The first tape I put out was a compilation tape called "Portable Compilation", which included about 10 Toronto artists. That was back in 1982. There were a couple of other cassette compilations released by that time, Urban Scorch and Smash It Up. I thought I'd document my circle.

Brian performing live

6. What was your pet peeve in high school?

Long lunch lines; anyone into Supertramp; guys who wore sweaters around their necks; stoners who misspelled Led Zeppelin on the backs of their corduroy jackets; people in general.

7. I read somewhere that cassette is your preferred medium. Is this still the case? How come?

That was probably back a few years, but these days I prefer CDRs. It all depends on what's most readily available at dollar stores. I can do all my work on legacy computer equipment now, which can be purchased way more cheaply than good working cassette machines.

8. Which of your releases are you especially proud of, and why?

Pride is an emotion I rarely frequent, it's tough to be proud these days…

9. Who is Fletcher Munson?

My dad. He invented the human auditory system.

10. What is the setting for your ideal music? Be creative.

A diamond setting; the sun setting or a table setting ?? Driving home from work in a 1990 Toyota Corolla at 5:30 AM with it blasting on the stock Blauplast (?)…hmm?

11. What is your relationship with Beniffer Editions?

Last time I checked they were releasing my next album but who knows…

12. What's your favourite record store in Toronto? Do you miss Record Peddler?

I haven't bought a record in Toronto in about 25 years. I usually have to mail away for things. I only went to the Record Peddler when it was located at Queen and Church. I'd go there every Saturday afternoon, then walk west to the Beverly Tavern and drink 40 cent drafts until I couldn't stand up.

13. You've contributed to several compilations in your time. In fact, I own "Music For the Psych-Eye." How many compilations have you contributed to? Do you keep a tally? By that token, how many releases have you been a part of?

I don't keep count, do other people keep count of their compilation appearances?

I just received a comp that I'm on put out by Hockey Rawk from Sweden, haven't checked it out yet. It comes with a book of collages. I hardly recall sending them a master.

14. I remember seeing your name pop up in the credits to Vincenzo Natali's "Elevated," for which you composed the end credits music. How did you become involved with Elevated? Are you friends with Natali?

I was contacted by his music supervisor. Our relationship was very professional, he seemed very sensible. They asked me if I could do a Swans knock off and I honestly tried; however, in my opinion I failed miserably, not sure why they contacted me. I also contributed music to a Nick Zedd film called "War Is Menstrual Envy".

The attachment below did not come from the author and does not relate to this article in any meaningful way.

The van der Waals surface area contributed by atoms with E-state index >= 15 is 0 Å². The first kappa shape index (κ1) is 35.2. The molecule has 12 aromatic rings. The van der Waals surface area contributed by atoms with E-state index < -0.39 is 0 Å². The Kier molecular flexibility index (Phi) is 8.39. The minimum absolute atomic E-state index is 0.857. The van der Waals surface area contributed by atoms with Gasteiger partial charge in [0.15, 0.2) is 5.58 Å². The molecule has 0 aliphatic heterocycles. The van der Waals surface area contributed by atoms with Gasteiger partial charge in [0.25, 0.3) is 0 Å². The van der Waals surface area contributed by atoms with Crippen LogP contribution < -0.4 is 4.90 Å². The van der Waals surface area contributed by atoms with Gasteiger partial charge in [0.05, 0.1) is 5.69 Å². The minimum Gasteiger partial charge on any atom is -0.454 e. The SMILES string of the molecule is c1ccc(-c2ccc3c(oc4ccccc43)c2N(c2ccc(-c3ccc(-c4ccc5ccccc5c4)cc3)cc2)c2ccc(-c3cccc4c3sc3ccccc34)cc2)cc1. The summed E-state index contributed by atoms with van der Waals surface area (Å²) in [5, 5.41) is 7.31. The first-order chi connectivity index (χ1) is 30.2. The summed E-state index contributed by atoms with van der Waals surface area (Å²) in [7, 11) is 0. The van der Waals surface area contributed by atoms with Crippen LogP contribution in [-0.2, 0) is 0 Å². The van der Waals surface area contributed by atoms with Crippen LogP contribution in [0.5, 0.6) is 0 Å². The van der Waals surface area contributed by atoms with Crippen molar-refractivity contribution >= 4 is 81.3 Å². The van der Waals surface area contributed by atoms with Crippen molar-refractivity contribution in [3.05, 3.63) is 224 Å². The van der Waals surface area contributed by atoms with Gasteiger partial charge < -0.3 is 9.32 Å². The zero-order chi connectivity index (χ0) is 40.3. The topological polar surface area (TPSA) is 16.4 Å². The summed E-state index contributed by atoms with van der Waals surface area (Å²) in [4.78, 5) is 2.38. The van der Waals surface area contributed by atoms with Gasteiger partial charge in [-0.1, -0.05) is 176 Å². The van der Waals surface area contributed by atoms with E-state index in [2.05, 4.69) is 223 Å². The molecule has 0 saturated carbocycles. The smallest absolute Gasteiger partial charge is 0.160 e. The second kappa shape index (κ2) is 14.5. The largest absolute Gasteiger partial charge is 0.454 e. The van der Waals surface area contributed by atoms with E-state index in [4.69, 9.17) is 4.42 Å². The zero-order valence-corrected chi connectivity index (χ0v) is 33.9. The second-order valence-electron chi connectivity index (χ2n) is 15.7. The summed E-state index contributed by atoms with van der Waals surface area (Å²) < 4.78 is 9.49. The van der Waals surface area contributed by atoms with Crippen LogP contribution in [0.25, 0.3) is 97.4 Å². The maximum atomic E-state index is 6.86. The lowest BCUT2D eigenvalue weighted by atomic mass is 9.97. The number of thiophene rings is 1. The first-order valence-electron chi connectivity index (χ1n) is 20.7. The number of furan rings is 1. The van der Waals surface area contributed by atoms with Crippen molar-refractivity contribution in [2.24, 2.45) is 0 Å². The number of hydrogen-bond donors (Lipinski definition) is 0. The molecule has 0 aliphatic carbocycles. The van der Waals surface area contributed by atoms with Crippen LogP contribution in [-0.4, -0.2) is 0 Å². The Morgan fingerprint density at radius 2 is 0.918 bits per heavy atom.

15. What sorts of films do you like?

Late 60's, early 70's low budget B films that lack coherence due to their being hacked to bits by unsympathetic film distributors. Preferably with a bluegrass or country soundtrack, I like hearing some banjo…

Bryan's junk, live

16. What are some of the most cherished items in your record collection?

Torture Time by Bradfield\Chadbourne

Edith Bunkers Demonized Vomit Insurance CDR on bennifer

everything by Xenakis.

17. What is your strangest story?

In 1985, standing by the railroad tracks at Old Weston Road and Junction at 3:00 AM, trying to explain to a police officer why I was reciting poems to my ghetto blaster.

18. How has the experimental scene changed since you first got involved?

Music is just easier to hear and easier to get now. There are zillions of cassette labels now. I can't even keep track. I don't notice a huge difference in the people doing the music and it seems like the best work receives the least amount of recognition, which is the same as always…

19. What is your favourite colour? Justify your selection.

I'm not happy with any of the colours I've seen yet. I am looking forward to seeing some new ones soon.

20. What's next for Brian Ruryk?

Cycle of Fords is my current project. When it's finished it will be approx. 150 minutes in duration and spread out over 6 discs. It's heavily influenced by the Ford Corporation, it even features field recordings of experts discussing Ford cars and other things, the amount of research I've done for it has been back breaking. Beniffer claim to be interested in releasing it, but first it will have to be buried in the ground for a period, so that will take awhile. I'm playing at the The Deleon White gallery on june13 then I may not play another until 2010 or 2011, we'll see.

interview conducted by Michael Tau
May 2009
published June 2009



all content copyright 2009